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Pumpkin Flan (aka Caramel-Covered Crack)

Posted By Susan On November 2, 2010 @ 8:43 am In Baking,Custards and Puddings,Holiday Dishes,Latin and Spanish,Recipes | 79 Comments

I’ve eaten a lot of flan in my day – maybe hundreds of pounds.  I’ve eaten it in Mexico, Puerto Rico and in numerous other Caribbean locales.  I’ve also eaten it Cuban-style, thanks to an old college roommate whose family was from Cuba. I’ve ordered it in every Latin restaurant I’ve ever dined in.  I’ve experienced custardy flans, creamy flans, eggy flans and watery flans.   I think it’s safe to say that I know my flan.  And this flan, my dear readers, is the best I’ve ever had.  It’s the Holy Grail of flan.  It’s flantastic.  It is literally caramel covered crack.

The original recipe for this flan came my way over thirty years ago, when my Aunt Yolanda shared it with my mother.  You remember my Aunt Yolanda [1], don’t you?  She’s that swingin’ 60’s chick I told you about a while back.  Well, she happens to be a fantastic cook too.  (She’s the one who taught me that you should never eat mashed potatoes without some buttery, golden corn mixed in.)  And once upon a time, she had a neighbor from Puerto Rico who was also a fantastic cook.  I don’t remember the neighbor’s name.  We’ll just call her Maria.  Anyway, Maria gave Aunt Yolanda her family’s recipe for flan and all others have paled in comparison ever since.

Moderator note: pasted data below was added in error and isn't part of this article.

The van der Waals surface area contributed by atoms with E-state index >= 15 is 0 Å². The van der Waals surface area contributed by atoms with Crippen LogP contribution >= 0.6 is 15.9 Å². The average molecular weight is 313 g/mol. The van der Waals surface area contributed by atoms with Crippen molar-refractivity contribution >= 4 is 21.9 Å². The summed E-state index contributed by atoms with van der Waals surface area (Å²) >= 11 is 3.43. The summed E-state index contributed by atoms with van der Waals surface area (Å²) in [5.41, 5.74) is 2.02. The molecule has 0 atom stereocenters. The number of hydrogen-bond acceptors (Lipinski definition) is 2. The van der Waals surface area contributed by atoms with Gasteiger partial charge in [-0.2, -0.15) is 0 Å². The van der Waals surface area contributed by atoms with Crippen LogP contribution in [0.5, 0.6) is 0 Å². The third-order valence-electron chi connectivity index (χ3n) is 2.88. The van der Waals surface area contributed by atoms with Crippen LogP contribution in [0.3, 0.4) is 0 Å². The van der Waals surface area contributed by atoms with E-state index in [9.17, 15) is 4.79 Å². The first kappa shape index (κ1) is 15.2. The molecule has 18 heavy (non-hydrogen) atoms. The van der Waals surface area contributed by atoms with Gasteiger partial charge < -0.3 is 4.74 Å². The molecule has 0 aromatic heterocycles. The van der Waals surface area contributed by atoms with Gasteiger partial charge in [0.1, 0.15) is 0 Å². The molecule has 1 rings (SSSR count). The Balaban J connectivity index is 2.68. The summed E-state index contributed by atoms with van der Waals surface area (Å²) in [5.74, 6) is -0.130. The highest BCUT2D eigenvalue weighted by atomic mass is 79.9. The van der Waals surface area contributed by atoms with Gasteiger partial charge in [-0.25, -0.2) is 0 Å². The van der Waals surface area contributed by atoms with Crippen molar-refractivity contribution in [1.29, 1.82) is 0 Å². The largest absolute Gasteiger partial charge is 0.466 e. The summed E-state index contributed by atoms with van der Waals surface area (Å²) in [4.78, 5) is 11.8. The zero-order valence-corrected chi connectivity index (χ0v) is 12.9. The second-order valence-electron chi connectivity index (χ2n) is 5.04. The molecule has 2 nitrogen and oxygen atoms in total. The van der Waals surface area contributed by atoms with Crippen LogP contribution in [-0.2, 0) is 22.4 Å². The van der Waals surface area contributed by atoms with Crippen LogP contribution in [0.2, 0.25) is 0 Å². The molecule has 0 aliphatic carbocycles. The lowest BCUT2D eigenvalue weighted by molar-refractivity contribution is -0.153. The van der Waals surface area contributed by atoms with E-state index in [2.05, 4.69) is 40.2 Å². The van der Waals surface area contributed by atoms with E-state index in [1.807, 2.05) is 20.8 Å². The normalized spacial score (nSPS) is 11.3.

Why is this flan so amazing?  I think the secret lies in two ingredients that I’ve rarely seen in other recipes – cream cheese and cornstarch.   Both of these ingredients appear to bind the others for a firmer, smoother product.  While still soft and creamy, Maria’s flan does not have that spongy, waterlogged texture that one often finds with flan.  Oh no, no, no!  This flan is dense (in a good way) and impossibly  rich and velvety.  And, you know how a traditional custard flan can sometimes be cloyingly sweet?  Well, not this one.  The cream cheese adds a little tang that balances perfectly with that sticky, gooey caramel.  I would describe it as a cross between a custard and crustless cheesecake.

Another thing about this flan is that it is so darned easy to make.  Aside from the caramel, which is a necessary evil in any flan recipe, everything is just mixed together and whizzed up in a blender.  And to be honest, even making the caramel isn’t really that challenging.

Maria’s original recipe is for a straightforward, traditionally flavored flan.  However, it lends itself to lots of different interpretations.  Since Thanksgiving is right around the corner, I’ve punched up this flan with some pumpkin puree for the perfect holiday dessert.  The mildly sweet and earthy flavor of pumpkin just goes so well with all the rest of that creamy, caramelized goodness.

If you want to knock your friend’s and family’s socks off this Thanksgiving, Make. This. Flan.  They will think you’re a rock star and shower you with praise and gifts.  (There might even be a little jewelry in it for you.)  And, even if they don’t, the pleasure you derive from eating this luscious, caramel-covered crack on a plate will be reward enough!

Enjoy!


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[1] Aunt Yolanda: http://stickygooeycreamychewy.com/2010/07/24/pasta-con-le-regaglie-is-offaly-good-eats-or-one-mans-trash-is-another-mans-treasure/

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